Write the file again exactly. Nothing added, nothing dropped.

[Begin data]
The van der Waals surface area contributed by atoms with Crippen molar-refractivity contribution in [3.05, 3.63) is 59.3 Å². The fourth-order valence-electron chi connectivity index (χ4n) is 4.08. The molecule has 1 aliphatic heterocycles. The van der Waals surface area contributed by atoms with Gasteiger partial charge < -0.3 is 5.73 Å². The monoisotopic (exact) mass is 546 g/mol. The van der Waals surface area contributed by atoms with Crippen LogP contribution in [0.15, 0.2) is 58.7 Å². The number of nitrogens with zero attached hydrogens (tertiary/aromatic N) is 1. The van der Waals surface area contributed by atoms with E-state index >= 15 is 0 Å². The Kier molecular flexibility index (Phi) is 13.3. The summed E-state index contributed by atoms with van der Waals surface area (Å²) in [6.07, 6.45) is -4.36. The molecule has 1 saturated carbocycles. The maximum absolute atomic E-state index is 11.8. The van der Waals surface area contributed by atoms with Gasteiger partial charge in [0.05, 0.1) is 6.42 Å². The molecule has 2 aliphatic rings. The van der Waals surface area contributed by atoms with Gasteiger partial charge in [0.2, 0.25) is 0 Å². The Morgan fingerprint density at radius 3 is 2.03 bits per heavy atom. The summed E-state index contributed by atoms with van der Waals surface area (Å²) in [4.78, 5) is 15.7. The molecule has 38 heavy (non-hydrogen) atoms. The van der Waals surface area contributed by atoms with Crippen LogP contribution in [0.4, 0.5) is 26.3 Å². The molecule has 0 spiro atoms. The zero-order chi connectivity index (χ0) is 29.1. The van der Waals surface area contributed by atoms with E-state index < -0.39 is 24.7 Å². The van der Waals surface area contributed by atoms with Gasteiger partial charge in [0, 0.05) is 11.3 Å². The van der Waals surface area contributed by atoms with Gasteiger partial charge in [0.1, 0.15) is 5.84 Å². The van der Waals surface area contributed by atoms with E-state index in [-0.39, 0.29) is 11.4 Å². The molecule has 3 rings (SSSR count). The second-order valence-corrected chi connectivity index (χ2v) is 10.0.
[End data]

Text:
The van der Waals surface area contributed by atoms with Crippen molar-refractivity contribution in [3.05, 3.63) is 59.3 Å². The fourth-order valence-electron chi connectivity index (χ4n) is 4.08. The molecule has 1 aliphatic heterocycles. The van der Waals surface area contributed by atoms with Gasteiger partial charge < -0.3 is 5.73 Å². The monoisotopic (exact) mass is 546 g/mol. The van der Waals surface area contributed by atoms with Crippen LogP contribution in [0.15, 0.2) is 58.7 Å². The number of nitrogens with zero attached hydrogens (tertiary/aromatic N) is 1. The van der Waals surface area contributed by atoms with E-state index >= 15 is 0 Å². The Kier molecular flexibility index (Phi) is 13.3. The summed E-state index contributed by atoms with van der Waals surface area (Å²) in [6.07, 6.45) is -4.36. The molecule has 1 saturated carbocycles. The maximum absolute atomic E-state index is 11.8. The van der Waals surface area contributed by atoms with Gasteiger partial charge in [0.05, 0.1) is 6.42 Å². The molecule has 2 aliphatic rings. The van der Waals surface area contributed by atoms with Gasteiger partial charge in [0.2, 0.25) is 0 Å². The Morgan fingerprint density at radius 3 is 2.03 bits per heavy atom. The summed E-state index contributed by atoms with van der Waals surface area (Å²) in [4.78, 5) is 15.7. The molecule has 38 heavy (non-hydrogen) atoms. The van der Waals surface area contributed by atoms with Crippen LogP contribution in [0.4, 0.5) is 26.3 Å². The molecule has 0 spiro atoms. The zero-order chi connectivity index (χ0) is 29.1. The van der Waals surface area contributed by atoms with E-state index < -0.39 is 24.7 Å². The van der Waals surface area contributed by atoms with Gasteiger partial charge in [0, 0.05) is 11.3 Å². The van der Waals surface area contributed by atoms with Gasteiger partial charge in [0.1, 0.15) is 5.84 Å². The van der Waals surface area contributed by atoms with E-state index in [-0.39, 0.29) is 11.4 Å². The molecule has 3 rings (SSSR count). The second-order valence-corrected chi connectivity index (χ2v) is 10.0.